1. Sandpaper, scissors & razors. Tools like scissors, X-Acto knives, sandpaper, cheese graters, and other potentially abrasive objects are amazing tools for making your jeans look vintage. When using these items, be sure to slip a piece of cardboard or a protective layer inside the pocket and the actual jean, so you are only distressing one surface as a time.
Distress where it’s natural! You’ll see natural wear and tear in places like pocket tops, hems, and anywhere whiskers form (usually around the crotch and the top of the thigh). We recommend starting out by cutting some light slashes, and then sanding and tearing at the fibers surrounding the cut/hem/etc.
How far you go with this is entirely up to you.
2. Bleach & dye.
Another great way to achieve a vintage look is to include a few inconspicuous splatters of bleach, or use a desaturated dye in colors like peach, brown, or even pale yellow. You can check out our bleaching tutorial here. Fabric dye instructions range from product to product, but you’ll get better results if the fibers are 100% cotton.
3. Let the elements do the work.
This is probably one of our favorites. It takes time and patience, and also willingness to accept whatever random things may happen to your jeans. Tie them to your fire escape, pin them to your roof, hang them out your window, or find some other place where they can be stationary in the elements of nature. Running water, summer storms, intense wind, and even wild animals will all contribute to the worn in look of your denim.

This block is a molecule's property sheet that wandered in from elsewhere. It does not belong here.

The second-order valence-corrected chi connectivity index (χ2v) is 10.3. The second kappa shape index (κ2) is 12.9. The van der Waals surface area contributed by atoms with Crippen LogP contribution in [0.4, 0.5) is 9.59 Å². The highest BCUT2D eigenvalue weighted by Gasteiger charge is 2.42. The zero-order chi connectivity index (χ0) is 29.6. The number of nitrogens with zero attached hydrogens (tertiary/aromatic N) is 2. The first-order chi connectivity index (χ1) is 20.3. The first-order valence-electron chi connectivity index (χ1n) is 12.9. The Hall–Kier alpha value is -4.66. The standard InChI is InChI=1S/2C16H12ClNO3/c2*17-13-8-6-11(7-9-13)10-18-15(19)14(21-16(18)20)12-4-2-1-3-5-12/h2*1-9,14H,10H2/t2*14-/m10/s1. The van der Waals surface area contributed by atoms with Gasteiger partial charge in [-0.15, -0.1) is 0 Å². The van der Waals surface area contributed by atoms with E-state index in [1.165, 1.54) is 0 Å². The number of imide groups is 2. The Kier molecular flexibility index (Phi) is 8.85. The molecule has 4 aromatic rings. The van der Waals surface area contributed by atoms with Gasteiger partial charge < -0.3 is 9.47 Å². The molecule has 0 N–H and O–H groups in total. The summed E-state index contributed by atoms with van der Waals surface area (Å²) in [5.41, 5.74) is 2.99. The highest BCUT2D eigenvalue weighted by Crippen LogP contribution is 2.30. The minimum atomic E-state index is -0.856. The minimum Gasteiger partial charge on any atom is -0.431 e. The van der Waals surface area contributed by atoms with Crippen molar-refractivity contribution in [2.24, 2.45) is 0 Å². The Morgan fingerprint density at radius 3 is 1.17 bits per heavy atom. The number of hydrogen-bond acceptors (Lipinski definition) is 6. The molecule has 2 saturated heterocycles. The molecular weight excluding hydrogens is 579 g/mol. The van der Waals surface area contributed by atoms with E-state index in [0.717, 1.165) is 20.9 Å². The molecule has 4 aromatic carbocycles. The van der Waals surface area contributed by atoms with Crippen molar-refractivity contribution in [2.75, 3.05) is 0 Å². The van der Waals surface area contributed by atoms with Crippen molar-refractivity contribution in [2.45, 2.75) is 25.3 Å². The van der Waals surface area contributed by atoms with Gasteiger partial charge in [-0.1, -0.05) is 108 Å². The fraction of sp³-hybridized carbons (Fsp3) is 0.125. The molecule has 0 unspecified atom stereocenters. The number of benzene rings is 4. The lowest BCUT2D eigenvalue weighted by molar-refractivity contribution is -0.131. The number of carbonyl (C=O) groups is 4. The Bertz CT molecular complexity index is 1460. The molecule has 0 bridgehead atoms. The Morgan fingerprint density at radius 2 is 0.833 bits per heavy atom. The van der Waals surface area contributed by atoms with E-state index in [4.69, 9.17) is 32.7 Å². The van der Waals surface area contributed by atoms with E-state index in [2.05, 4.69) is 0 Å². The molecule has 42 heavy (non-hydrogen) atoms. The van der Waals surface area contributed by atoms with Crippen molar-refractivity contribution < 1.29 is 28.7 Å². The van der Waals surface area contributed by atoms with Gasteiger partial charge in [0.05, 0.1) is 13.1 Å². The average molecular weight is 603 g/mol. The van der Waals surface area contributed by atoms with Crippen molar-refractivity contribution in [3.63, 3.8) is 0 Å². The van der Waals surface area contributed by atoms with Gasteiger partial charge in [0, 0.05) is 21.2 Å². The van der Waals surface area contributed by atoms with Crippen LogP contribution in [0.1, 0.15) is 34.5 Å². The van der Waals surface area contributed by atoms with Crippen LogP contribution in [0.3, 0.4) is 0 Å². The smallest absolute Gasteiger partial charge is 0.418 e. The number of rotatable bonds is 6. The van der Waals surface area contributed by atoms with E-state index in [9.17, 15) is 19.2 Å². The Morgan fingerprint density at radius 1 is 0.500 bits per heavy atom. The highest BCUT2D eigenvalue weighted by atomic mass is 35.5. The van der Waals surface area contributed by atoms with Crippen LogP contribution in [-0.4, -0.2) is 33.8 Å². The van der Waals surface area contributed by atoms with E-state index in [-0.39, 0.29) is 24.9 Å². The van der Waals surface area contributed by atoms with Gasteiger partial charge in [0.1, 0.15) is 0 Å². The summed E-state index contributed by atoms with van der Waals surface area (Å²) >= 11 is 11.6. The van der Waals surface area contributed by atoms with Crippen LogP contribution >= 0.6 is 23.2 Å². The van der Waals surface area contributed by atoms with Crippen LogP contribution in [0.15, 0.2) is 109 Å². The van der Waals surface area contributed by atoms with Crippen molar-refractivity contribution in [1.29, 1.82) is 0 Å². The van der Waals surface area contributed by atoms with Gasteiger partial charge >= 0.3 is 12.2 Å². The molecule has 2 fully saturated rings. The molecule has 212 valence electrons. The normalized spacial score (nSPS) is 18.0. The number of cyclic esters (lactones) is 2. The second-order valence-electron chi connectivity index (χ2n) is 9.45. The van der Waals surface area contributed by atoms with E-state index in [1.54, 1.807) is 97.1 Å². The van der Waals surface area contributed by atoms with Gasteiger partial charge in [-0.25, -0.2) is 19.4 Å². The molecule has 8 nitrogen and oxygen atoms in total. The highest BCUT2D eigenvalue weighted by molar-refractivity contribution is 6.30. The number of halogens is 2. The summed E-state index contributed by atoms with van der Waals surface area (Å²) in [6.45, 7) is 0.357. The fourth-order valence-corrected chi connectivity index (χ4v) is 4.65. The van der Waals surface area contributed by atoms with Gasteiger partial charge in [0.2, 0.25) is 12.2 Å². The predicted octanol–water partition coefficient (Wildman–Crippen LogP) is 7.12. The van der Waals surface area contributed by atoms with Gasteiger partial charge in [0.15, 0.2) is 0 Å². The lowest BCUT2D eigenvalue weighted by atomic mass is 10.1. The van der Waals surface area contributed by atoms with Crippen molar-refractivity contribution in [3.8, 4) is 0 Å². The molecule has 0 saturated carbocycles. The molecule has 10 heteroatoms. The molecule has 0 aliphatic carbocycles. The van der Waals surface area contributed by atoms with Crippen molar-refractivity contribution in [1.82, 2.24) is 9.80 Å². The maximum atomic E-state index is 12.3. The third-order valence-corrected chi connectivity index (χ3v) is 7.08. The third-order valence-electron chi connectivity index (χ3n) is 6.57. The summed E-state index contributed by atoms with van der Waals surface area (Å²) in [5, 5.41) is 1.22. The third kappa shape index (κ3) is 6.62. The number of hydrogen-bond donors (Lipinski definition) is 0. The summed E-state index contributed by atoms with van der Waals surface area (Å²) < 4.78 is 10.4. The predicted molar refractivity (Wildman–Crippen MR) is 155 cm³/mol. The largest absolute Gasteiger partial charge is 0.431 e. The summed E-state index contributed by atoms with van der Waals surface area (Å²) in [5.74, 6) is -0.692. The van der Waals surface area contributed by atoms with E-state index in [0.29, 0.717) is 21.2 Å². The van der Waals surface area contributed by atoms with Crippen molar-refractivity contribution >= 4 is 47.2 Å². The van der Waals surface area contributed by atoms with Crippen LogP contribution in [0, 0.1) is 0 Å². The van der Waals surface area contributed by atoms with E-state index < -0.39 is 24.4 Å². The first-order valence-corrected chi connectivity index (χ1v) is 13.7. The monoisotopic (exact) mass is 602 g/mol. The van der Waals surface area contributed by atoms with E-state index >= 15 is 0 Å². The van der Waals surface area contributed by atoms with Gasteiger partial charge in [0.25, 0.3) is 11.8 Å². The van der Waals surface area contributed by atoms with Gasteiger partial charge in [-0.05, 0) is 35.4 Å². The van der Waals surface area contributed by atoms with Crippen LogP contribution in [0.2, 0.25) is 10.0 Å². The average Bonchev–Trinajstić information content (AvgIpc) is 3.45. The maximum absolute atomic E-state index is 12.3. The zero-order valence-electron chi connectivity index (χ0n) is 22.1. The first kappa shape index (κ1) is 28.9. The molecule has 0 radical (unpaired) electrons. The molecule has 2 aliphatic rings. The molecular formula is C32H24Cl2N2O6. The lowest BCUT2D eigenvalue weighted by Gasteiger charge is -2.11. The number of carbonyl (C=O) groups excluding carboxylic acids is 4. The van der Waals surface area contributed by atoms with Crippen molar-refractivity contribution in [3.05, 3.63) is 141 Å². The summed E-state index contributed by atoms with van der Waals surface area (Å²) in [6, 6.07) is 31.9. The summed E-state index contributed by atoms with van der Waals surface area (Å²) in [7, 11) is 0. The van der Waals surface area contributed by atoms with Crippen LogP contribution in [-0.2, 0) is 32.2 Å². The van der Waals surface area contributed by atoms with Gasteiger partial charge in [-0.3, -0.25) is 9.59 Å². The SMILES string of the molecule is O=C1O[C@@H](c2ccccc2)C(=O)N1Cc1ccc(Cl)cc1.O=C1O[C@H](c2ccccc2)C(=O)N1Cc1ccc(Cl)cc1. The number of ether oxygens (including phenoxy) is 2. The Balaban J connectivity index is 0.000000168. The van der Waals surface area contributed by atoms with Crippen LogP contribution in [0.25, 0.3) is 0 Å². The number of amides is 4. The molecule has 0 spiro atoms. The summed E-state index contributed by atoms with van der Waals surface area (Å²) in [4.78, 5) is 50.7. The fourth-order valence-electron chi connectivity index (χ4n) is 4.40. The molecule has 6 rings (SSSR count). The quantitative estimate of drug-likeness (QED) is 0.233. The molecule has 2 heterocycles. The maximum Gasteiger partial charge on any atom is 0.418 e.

+ Get creative! Cut a slash in the thigh of your shorts and pull the pocket through, or cut out a design in the back pocket and reinforce with stitching. The possibilities are endless.
+ Safety first! Always use the proper precautions when using power tools, chemical dyes, etc. Read the warnings on all packages and wear goggles/gloves if necessary.
Let us know which ones you try at Denim Therapy’s facebook! And don’t forget, if you need help making your favorite jeans into perfect cut-offs, you can use our expert denim cut-off service.
Welcome to your morning dose of denim news, links, sales, and everything else we couldn’t help but share. Check out what’s happening (and totally not happening) in the world of denim now. Got a tip you think we should include, a sale you want to share, or a style you just saw and can’t live without? Email us!
1. Azalea Boutique has an amazing DIY denim-distressing video for you to watch, and that’s not all. You can WIN the featured pair of jeans! ”Like” this video on Azalea Boutique’s Facebook Wall and ENTER TO WIN thefeatured pair of Naked & Famous Denim.” *Winner announced 09/22/11
2. Dudes, check out this just-released pair of Edwin x Unionville x Sivletto Raw Denim jeans, reviewed over at Rawr denim.
3. Go behind the scenes with Bleulab reversible denim jeans in their latest lookbook shoot for spring 2012.
4. Eat Sleep Denim snapped three great, simple fall street style looks during NYFW. Check them out for some quick inspiration for this morning’s look!
5. Tokyo brands are already showing on the runway, including Factotum, a denim-centric sportswear brand that has created a “new age hippie” look.